PLAYING THE RECORDERS - online tutorial

How to Play The Descant, Treble, Tenor and Bass Recorders, full online instruction.

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The Descant (i)
will be approximately at right angles to the recorder, whilst the instrument is held at an angle of about forty-five degrees to the vertical.
The notes are not produced by puffing each one with a separate breath. They should be blown as if the player were saying 'tu', the breath being allowed to escape by moving the tongue. Hence, notes produced in this way are said to be 'tongued'.
In playing rapid staccato passages, it is easier to use the syllables 'tu-ku', known as 'double tonguing' or 'tu-ku-tu', triple tonguing. In these, it will not be found easy to move the fingers and tongue together. A softer articulation can be produced by using the syllables cdu-gu', and a gentle flowing sound by the syllables 'tu~ru'
Example 3 is a Tablature or Table of Notes, showing how some of the notes are produced on the descant. In all the tablatures, a black circle indicates that the finger is to close its hole, and an open circle that it is to be raised from it. A par­tially open thumb-hole is represented by a circle with a diagonal line through it. Particular attention should be paid to the following fingerings as these will help the learner to see the relation between the fingerings in the two octaves.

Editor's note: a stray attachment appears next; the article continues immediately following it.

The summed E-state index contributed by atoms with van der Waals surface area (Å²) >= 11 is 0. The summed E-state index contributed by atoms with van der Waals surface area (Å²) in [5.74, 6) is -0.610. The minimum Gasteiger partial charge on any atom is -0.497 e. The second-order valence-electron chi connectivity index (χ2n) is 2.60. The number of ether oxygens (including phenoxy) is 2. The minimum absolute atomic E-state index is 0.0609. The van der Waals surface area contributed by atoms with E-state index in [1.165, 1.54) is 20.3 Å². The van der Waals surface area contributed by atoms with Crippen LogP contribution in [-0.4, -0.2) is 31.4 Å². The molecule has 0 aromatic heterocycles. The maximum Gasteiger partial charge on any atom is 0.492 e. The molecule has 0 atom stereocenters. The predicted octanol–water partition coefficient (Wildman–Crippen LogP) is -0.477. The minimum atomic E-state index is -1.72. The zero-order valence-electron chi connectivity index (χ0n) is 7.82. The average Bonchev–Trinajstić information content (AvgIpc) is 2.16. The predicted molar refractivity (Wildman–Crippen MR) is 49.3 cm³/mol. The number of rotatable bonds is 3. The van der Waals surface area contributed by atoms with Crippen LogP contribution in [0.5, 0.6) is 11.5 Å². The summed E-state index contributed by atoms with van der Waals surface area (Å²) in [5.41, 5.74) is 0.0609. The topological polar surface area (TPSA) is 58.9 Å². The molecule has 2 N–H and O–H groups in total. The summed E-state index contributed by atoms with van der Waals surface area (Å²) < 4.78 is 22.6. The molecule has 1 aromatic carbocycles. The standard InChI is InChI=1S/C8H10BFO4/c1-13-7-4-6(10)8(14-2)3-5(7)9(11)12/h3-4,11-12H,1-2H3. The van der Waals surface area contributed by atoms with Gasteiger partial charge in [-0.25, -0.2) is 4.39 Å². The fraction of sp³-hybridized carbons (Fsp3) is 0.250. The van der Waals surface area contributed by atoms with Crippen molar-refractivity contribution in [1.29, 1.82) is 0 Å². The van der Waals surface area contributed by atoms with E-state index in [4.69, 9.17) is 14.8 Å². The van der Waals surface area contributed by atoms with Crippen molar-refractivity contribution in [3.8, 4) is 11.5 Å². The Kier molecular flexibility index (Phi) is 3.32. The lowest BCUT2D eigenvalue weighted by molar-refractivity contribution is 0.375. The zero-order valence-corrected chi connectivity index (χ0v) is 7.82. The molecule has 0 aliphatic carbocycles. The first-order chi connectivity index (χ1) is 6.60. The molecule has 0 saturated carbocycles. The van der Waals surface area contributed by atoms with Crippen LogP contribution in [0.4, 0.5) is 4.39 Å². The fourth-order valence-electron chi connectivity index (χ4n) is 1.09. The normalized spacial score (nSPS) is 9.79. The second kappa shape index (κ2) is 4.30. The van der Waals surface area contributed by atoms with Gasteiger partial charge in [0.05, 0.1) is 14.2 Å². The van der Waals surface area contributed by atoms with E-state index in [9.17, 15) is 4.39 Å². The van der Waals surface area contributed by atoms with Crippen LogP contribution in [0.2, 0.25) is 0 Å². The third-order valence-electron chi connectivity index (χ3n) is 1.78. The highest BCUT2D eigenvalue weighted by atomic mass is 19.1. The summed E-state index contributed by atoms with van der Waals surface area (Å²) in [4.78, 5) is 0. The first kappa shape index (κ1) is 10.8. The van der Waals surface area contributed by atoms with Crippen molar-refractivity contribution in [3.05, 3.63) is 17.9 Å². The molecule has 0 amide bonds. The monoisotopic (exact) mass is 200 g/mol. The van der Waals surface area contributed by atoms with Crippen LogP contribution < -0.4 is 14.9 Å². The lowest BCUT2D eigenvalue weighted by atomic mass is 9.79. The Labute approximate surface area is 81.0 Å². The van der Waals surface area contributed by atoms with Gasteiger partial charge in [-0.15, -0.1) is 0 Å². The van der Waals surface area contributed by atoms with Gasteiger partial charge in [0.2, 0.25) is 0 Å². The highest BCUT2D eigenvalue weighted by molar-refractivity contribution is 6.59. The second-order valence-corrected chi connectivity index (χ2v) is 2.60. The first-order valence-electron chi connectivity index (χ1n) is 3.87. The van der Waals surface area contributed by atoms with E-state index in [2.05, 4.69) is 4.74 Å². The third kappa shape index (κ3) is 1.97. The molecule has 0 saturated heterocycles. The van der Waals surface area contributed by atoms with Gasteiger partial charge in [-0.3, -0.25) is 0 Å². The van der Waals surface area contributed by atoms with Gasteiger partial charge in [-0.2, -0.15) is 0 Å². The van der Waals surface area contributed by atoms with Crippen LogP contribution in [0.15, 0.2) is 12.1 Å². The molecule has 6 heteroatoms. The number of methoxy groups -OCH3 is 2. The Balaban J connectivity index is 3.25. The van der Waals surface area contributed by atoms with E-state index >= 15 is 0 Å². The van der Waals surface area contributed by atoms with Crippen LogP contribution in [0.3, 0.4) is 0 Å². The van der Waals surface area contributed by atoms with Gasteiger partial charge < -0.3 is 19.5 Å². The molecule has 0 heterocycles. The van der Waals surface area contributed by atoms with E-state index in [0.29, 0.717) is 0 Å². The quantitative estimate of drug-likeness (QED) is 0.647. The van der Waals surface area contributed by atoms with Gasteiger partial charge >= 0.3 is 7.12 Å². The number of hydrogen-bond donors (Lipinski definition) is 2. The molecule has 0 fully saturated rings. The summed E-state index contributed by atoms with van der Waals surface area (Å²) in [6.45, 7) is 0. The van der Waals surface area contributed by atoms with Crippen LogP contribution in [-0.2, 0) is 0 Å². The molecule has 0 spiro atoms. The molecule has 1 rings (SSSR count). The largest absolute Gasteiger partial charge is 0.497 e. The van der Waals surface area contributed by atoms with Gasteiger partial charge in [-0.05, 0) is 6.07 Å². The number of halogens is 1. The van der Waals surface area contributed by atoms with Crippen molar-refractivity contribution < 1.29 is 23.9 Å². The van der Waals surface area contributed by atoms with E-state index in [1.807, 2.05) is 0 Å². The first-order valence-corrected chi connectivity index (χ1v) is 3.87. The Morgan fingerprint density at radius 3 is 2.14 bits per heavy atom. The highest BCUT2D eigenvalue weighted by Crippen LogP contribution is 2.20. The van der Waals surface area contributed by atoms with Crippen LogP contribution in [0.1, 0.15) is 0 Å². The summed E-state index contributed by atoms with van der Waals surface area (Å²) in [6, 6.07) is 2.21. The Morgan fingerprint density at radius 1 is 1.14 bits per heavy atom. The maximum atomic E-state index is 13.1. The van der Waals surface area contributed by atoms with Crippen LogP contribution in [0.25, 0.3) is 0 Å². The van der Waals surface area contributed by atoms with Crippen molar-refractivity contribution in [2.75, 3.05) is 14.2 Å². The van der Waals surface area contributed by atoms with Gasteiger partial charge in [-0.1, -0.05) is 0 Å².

1. Lower E and upper E are produced by the same fingerings except that the upper note is 'pinched'; that is, for the upper note, the thumb has partially to uncover its hole at the back. This is done by bending the thumb and drawing the tip slightly away from the top of the hole. Generally speaking, the higher the note the smaller this opening should be.
2.  Lower F and upper F are produced by fingerings which are nearly the same. In playing the upper note, the little finger is not used and the thumb-hole is pinched.
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E-Book - An Annotated Compendium of Old Time American Songs by James Alverson III